All the surveys prove it—more than two thirds of Americans would rather be working somewhere else. Worldwide, the problem is even worse. A 2013 Gallup poll found that internationally only 13% of workers are engaged.
Many articles have been written about the causes of disengagement, but most experts agree that employee feelings of under- or unappreciation are a major factor. Whether the feelings stem from dissatisfaction about pay, work tasks, level of authority, work environment, or something else, once they’ve taken hold, reduced enthusiasm for the job follows.
Unfortunately, many employers don’t notice the warning signs of disengagement or think employee happiness is a nonissue. So long as people seem to be doing the work, that’s all that matters, right? Um … wrong. When an employee begins to lose interest in the job, nothing but a pointed intervention can stop the employee’s attitude from going from bad to worse.
All the surveys can’t be wrong. Chances are, you’ve got a disengaged employee or three in your camp. How can you get these folks back on track? Doing nothing is a mistake. Disengaged employees are less productive, less creative, and more prone to absences and accidents. Follow the tips below to minimize the potential disruption.
As mentioned earlier, employers don’t always recognize a disengaged employee when they see one. However, early intervention can’t happen unless the problem is caught early. Warning signs of disengagement include:
Again, these signs reveal themselves in the early stages of disengagement, before the employee has moved from antsy to deeply disgruntled. More severe signs include a notable number of missed deadlines, increased mistakes, and decreased cooperation.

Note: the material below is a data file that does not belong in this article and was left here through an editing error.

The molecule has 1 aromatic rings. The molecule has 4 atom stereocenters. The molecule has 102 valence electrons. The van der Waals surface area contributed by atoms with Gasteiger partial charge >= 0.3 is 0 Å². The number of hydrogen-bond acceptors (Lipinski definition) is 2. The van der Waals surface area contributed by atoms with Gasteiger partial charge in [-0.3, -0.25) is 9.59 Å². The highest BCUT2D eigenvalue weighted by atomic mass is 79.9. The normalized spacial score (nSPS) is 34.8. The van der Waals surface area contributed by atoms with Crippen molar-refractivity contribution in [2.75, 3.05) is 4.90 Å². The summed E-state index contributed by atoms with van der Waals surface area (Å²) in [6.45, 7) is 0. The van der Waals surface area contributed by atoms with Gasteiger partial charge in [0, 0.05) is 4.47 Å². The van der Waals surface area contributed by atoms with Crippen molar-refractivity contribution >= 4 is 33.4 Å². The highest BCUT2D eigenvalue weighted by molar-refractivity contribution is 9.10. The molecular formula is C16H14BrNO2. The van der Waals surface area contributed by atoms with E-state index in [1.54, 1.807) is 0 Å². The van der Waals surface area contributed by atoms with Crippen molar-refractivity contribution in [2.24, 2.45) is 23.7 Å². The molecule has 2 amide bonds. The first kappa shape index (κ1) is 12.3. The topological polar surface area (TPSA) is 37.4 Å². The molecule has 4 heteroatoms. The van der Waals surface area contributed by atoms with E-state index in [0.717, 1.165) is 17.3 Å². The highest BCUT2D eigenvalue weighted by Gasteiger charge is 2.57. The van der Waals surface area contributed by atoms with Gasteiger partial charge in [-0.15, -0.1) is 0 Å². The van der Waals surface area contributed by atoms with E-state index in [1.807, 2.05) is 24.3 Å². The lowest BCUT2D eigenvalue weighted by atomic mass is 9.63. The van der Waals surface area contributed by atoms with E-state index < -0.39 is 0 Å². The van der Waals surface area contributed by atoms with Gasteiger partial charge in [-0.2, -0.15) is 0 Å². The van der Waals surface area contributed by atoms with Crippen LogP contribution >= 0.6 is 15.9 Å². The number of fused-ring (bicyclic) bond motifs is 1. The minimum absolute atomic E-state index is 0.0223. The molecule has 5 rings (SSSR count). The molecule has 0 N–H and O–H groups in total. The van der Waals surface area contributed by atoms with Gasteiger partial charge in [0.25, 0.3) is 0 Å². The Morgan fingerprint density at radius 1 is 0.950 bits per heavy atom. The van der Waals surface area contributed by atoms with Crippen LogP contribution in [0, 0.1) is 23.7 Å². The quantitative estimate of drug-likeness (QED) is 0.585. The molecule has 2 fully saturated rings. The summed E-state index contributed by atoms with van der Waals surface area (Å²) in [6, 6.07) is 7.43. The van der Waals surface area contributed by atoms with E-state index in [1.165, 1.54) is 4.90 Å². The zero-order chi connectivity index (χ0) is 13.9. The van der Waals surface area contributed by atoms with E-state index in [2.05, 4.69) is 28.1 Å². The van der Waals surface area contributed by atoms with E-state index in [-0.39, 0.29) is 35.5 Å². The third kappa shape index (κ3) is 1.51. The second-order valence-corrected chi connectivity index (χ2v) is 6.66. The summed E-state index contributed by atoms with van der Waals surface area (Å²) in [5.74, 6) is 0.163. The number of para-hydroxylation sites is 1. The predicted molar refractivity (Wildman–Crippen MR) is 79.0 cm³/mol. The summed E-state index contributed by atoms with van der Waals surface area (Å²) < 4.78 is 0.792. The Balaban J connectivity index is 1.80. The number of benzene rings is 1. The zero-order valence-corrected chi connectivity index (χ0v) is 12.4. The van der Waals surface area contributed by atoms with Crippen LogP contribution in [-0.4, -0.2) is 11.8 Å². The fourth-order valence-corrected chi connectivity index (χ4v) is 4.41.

Don’t hesitate to approach the disengaged employee for a frank discussion. The goal here is not to criticize but to express concern. For example, you may say that you’ve noticed the employee seems a little distracted lately, and you’re wondering if there’s anything you can do? The employee will either deny or confirm your observation, but regardless you’ve opened the door for conversation. If you’ve timed this correctly, and the employee is in the beginning stages of discontent, you’ll have an excellent chance of turning things around by proving you care.
People disengage from work because of how they feel about their job tasks, their workplace, or their employer. If you’re not prepared to deal with the employee’s emotions, you won’t be able to re-engage him or her.
Disengaged employees have needs that aren’t being met. Perhaps the need is for more money, more interesting assignments, or more autonomy. Whatever it is, they’ll be disengaged until they get it. Your job as a manager is to get work done through your people, so you’re obliged to supply whatever resources, support, or encouragement you can to make that happen.
Work is a continual negotiation. Consciously or unconsciously, employees are constantly weighing whether what they’re getting from work (recognition, sense of purpose, intellectual stimulation, compensation, etc.) is worth their investment of time, energy, and talent. Engagement, therefore, is not a one and done. It can wax and wane, and managers need to stay tuned to the morale of their employees. Keep the door, and the dialogue, open.
Disengaged employees may be common, but they don’t have to be common in your organization. In fact, if you follow our tips, they won’t be.
For more on how to better engage your employees with your own "open door" policy, Check out our previous webinar "Fuel Employee Trust and Engagement with Authentic Communication"